November 19, 1998

Antigua and Barbuda has signed a convention in Washington, joining with the hemisphere’s nations to more aggressively combat violence against women.

The Caribbean nation acceded to the Inter-American Convention to Prevent, Punish and Eradicate Violence against Women on Thursday when its Ambassador, Lionel A. Hurst, deposited documents at the headquarters of the Organization of American States (OAS) to confirm this.

Accepting the documents, the OAS assistant secretary general, Ambassador Christopher R. Thomas, welcomed the move as a declaration by Antigua and Barbuda signaling it would take an active part in applying a convention he described as very important for the inter-American system.

The OAS official recalled that countries signing the convention had committed, among other things, to educating their people about prejudices and customs involving the gender issue and also to actively encouraging the mass media to help do away with violence against women.

In making his country’s accession to the legal instrument a reality, Ambassador Hurst remarked that "we will work tirelessly to ensure that the historically unequal power relations between women and men, which manifests itself in these acts of violence against this segment of population, will be condemned to the dustbin of our history."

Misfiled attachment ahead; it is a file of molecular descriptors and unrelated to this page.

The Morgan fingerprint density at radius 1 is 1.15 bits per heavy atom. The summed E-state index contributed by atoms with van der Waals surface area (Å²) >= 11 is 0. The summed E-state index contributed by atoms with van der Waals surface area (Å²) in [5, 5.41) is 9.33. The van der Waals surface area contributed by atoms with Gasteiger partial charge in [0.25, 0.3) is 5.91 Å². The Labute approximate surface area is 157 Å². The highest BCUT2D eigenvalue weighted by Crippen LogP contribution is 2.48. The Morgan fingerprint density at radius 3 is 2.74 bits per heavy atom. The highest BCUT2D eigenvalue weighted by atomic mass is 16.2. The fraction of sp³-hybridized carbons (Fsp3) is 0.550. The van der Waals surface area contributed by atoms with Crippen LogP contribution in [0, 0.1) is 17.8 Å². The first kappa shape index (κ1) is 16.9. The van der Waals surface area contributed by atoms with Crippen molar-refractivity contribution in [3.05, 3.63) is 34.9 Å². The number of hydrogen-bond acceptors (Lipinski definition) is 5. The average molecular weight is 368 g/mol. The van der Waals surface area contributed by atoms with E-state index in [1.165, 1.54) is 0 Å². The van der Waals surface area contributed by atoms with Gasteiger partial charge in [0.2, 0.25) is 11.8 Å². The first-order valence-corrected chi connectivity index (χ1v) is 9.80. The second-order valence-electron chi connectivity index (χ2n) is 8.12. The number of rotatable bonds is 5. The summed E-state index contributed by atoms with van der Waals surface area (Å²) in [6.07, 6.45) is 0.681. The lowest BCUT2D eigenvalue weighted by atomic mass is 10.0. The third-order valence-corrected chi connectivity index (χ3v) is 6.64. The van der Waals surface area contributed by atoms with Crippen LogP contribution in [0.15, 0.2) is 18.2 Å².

Ambassador Hurst was accompanied at today’s brief signing ceremony by Senator Gwendolyn Tonge, who was in Washington as Antigua and Barbuda’s chief delegate to the Inter-American Commission of Women (CIM) assembly that ended yesterday. CIM, an agency of the OAS, has taken a prominent stance in supporting this hemispheric convention.

The ambassador indicated that his country would ratify as soon as the government approved the instruments needed to do so.

So far, 27 of the 35 OAS member countries have ratified the Convention that was introduced for signature at the organization’s annual General Assembly in Belém do Pará, Brazil, in 1994.

The OAS assistant secretary general also noted that the convention was a complement to the efforts by CIM to improve the situation of women; as well as the principles set forth in the American Declaration of the Rights and Duties of Man. The OAS would be collaborating to achieve the convention’s stated objectives and to provide women "the conditions necessary for their development as individuals and as productive, participating members of our societies."